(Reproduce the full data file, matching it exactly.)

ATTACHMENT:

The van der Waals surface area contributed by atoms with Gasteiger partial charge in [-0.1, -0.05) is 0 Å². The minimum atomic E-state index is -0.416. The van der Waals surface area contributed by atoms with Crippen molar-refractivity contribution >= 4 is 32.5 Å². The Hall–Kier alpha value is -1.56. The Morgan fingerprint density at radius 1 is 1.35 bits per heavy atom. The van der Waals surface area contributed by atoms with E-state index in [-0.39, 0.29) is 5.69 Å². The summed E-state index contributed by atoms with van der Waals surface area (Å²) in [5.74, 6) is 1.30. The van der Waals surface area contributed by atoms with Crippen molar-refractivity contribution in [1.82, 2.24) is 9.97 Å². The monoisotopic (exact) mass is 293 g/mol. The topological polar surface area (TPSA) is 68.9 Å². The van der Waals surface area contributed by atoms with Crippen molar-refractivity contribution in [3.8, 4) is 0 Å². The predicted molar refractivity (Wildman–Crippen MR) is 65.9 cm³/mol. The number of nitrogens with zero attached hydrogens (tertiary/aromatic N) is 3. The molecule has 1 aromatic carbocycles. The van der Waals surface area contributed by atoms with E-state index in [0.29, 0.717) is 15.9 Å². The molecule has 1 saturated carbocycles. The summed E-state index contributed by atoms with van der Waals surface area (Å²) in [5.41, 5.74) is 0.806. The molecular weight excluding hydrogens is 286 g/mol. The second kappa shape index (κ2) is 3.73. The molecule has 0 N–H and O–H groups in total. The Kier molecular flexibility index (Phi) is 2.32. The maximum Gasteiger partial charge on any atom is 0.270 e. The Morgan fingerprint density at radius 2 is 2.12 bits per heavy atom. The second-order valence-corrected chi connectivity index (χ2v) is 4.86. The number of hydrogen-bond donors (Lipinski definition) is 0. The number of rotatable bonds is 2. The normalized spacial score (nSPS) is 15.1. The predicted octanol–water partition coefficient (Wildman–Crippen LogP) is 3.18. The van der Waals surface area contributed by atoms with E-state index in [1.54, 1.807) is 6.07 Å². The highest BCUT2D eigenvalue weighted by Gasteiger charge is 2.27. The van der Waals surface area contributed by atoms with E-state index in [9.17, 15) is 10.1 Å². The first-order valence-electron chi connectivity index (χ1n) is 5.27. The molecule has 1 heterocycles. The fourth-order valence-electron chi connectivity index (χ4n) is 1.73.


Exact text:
The van der Waals surface area contributed by atoms with Gasteiger partial charge in [-0.1, -0.05) is 0 Å². The minimum atomic E-state index is -0.416. The van der Waals surface area contributed by atoms with Crippen molar-refractivity contribution >= 4 is 32.5 Å². The Hall–Kier alpha value is -1.56. The Morgan fingerprint density at radius 1 is 1.35 bits per heavy atom. The van der Waals surface area contributed by atoms with E-state index in [-0.39, 0.29) is 5.69 Å². The summed E-state index contributed by atoms with van der Waals surface area (Å²) in [5.74, 6) is 1.30. The van der Waals surface area contributed by atoms with Crippen molar-refractivity contribution in [1.82, 2.24) is 9.97 Å². The monoisotopic (exact) mass is 293 g/mol. The topological polar surface area (TPSA) is 68.9 Å². The van der Waals surface area contributed by atoms with Crippen molar-refractivity contribution in [3.8, 4) is 0 Å². The predicted molar refractivity (Wildman–Crippen MR) is 65.9 cm³/mol. The number of nitrogens with zero attached hydrogens (tertiary/aromatic N) is 3. The molecule has 1 aromatic carbocycles. The van der Waals surface area contributed by atoms with E-state index in [0.29, 0.717) is 15.9 Å². The molecule has 1 saturated carbocycles. The summed E-state index contributed by atoms with van der Waals surface area (Å²) in [5.41, 5.74) is 0.806. The molecular weight excluding hydrogens is 286 g/mol. The second kappa shape index (κ2) is 3.73. The molecule has 0 N–H and O–H groups in total. The Kier molecular flexibility index (Phi) is 2.32. The maximum Gasteiger partial charge on any atom is 0.270 e. The Morgan fingerprint density at radius 2 is 2.12 bits per heavy atom. The second-order valence-corrected chi connectivity index (χ2v) is 4.86. The number of hydrogen-bond donors (Lipinski definition) is 0. The number of rotatable bonds is 2. The normalized spacial score (nSPS) is 15.1. The predicted octanol–water partition coefficient (Wildman–Crippen LogP) is 3.18. The van der Waals surface area contributed by atoms with E-state index in [1.54, 1.807) is 6.07 Å². The highest BCUT2D eigenvalue weighted by Gasteiger charge is 2.27. The van der Waals surface area contributed by atoms with E-state index in [9.17, 15) is 10.1 Å². The first-order valence-electron chi connectivity index (χ1n) is 5.27. The molecule has 1 heterocycles. The fourth-order valence-electron chi connectivity index (χ4n) is 1.73.